SERVO 04.2014 25
In case you missed it, British artist-inventor, Andy Noyes debuted Agnes Roboknit at the 2013 Maker Faire
in the U.K. Agnes is a humanoid robot who knits, scares small children, and occasionally looks around as if
wondering why her maker condemned her to such a boring existence.
Noyes wanted her to look human from a distance, but he also wanted to show off her mechanical parts
upon closer inspection. Agnes is almost completely hand-made — down to her homemade gears driven by DC
motors and her latex skin cast from plaster casts of real people. Noyes originally planned to have her knit with
real needles, but after discovering how difficult it was, he opted for a knitting loom instead.
Noyes named Agnes after his grandmother, although he had
hoped to accompany the name with a clever acronym (A.G.N.E.S.)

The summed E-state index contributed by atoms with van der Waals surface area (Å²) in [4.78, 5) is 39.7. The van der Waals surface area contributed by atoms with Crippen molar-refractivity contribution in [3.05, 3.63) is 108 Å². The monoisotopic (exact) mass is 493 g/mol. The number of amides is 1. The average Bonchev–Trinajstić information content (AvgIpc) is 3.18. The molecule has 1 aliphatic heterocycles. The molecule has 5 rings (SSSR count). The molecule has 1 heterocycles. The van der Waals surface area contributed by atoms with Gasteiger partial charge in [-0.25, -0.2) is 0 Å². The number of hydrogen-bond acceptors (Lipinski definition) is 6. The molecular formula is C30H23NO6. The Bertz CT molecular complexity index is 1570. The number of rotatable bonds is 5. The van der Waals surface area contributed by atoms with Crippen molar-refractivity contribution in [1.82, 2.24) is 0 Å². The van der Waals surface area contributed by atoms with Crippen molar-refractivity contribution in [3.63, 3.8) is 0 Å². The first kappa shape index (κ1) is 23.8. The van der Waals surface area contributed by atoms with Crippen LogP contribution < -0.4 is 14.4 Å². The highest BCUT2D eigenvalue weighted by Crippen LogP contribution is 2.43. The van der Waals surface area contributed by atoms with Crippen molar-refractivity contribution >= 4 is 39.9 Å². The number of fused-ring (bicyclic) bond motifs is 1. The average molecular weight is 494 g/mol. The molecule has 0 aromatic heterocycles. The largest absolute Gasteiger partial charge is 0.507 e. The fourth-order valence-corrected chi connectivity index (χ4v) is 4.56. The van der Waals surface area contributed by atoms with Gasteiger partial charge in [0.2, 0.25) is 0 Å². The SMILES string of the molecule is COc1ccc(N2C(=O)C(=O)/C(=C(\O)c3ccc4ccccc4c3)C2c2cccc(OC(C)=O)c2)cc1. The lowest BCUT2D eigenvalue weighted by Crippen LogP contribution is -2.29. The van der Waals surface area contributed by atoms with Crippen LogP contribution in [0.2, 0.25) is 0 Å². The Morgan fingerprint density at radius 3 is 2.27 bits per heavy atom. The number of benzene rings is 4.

like other classic robots from the ‘80s. Agnes’ motions are surprisingly
simple, and somehow mesmerizing.
WELL, HELLO ROBOT KITTY!
Bandai is celebrating the simultaneous 40th anniversaries of
Hello Kitty and its Chogokin — a “super alloy” equivalent to
Marvel’s adamantium — line of die-cast metal figures with a
Chogokin Hello Kitty. The Hello Kitty mech has changing eyes, a
cockpit with a miniature Hello Kitty pilot, and firing fists. It will be
available for purchase in June 2014.
Bandai portrays the beloved Hello Kitty as a robot that can be
piloted by Hello Kitty herself. The Hello Kitty robot can be
transformed into three different
modes. Drive Mode features wheels
on her legs that let you "drive" her on surfaces. Attach the
accessory ribbon to her back for Flight Mode. The ribbon
disassembles to create fins for her feet for Dive Mode.
Three eye mode expression changes are featured with this
action figure including "Angry Modem," plus die-cast Hello
Kitty also features a rocket punch special effect part. A
special display stand is also included that allows posing of
Hello Kitty robot in all modes. She measures nearly four